What is it?
Contrary to what the name might suggest, the C-Crosser's not a boat, but Citroen's new SUV.
Imagine you’re a greengrocer. You sell a good selection of home-grown fruit and vegetables: apples, strawberries, cauliflower, cabbage. But there’s a sudden rush on bananas. What do you do: attempt to grow them yourself? Not in Blighty. No, what you do is buy a few in and flog ’em as your own.
That sums up Citroën’s approach to SUV-making. Having recognised the current 176,000-cars-a-year boom for 4x4s, parent PSA has gone in with Mitsubishi to develop the Outlander soft-roader for Europe.
It has taken that car, given it styling to suit the brand’s avant-garde image and chassis tuning to suit European roads. The result is the C-Crosser (with Peugeot’s 4007 still to come).
What's it like?
The C-Crosser is equipped only with PSA’s 2.2-litre HDI engine, which pulls strongly, revs quietly and smoothly, and still returns 40mpg.
By buying into an established SUV recipe, Citroen has also given the C-Crosser many of the virtues of the longer-standing members of the class. It’s got lockable four-wheel drive, five roomy seats, two extra folding seats behind those for the kids, a proper tailgate, a flat boot floor and nearly 1700 litres of cargo space.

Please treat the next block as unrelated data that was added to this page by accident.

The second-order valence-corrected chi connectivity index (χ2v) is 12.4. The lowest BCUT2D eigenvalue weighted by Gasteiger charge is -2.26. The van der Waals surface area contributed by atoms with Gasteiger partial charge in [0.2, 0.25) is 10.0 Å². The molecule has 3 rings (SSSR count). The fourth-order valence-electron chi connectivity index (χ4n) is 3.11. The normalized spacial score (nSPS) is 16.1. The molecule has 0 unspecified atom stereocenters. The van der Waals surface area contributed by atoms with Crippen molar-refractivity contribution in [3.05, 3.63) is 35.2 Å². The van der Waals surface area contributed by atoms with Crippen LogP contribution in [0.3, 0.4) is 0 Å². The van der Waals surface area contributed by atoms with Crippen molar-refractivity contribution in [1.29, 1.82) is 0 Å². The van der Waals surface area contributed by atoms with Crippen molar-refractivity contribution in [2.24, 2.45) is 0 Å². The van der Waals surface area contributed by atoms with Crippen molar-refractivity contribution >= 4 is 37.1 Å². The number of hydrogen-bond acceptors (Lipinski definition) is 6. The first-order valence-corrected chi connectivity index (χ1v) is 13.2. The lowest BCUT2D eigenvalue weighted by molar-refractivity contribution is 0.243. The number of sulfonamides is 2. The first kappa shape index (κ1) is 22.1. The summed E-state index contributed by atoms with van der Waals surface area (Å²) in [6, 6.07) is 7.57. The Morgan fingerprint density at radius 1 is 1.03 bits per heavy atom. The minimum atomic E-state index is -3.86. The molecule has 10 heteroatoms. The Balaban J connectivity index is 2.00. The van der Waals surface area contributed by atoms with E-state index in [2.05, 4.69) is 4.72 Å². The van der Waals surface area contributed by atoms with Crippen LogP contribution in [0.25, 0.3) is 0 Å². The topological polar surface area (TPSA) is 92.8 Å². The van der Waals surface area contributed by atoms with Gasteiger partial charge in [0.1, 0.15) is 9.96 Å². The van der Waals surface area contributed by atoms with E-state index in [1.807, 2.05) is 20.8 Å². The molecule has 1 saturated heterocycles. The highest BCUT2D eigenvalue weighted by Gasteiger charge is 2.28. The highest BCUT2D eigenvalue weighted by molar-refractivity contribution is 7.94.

It even drives well. Although the ride isn’t quite as hushed or pliant as that of a Freelander, the steering’s accurate and has nice weight, and the body’s tautly controlled. Wind and road noise, the quality of the cabin materials, the notchy gearchange and the lack of reach adjustment on the steering wheel could all be improved upon, but they’re secondary criticisms.
What isn’t is the lack of originality this car represents. For the car maker that gave us front-wheel drive, hydropneumatic suspension and disc brakes before any other, that could be a problem; its customers may expect something more innovative.
Should I buy one?
Maybe, but a diesel Toyota RAV4, Chevrolet Captiva – even a Land Rover Freelander – will cost you less. With those caveats, though, Citroën has actually hit the nail pretty squarely, first time out – albeit with a little help from a friend.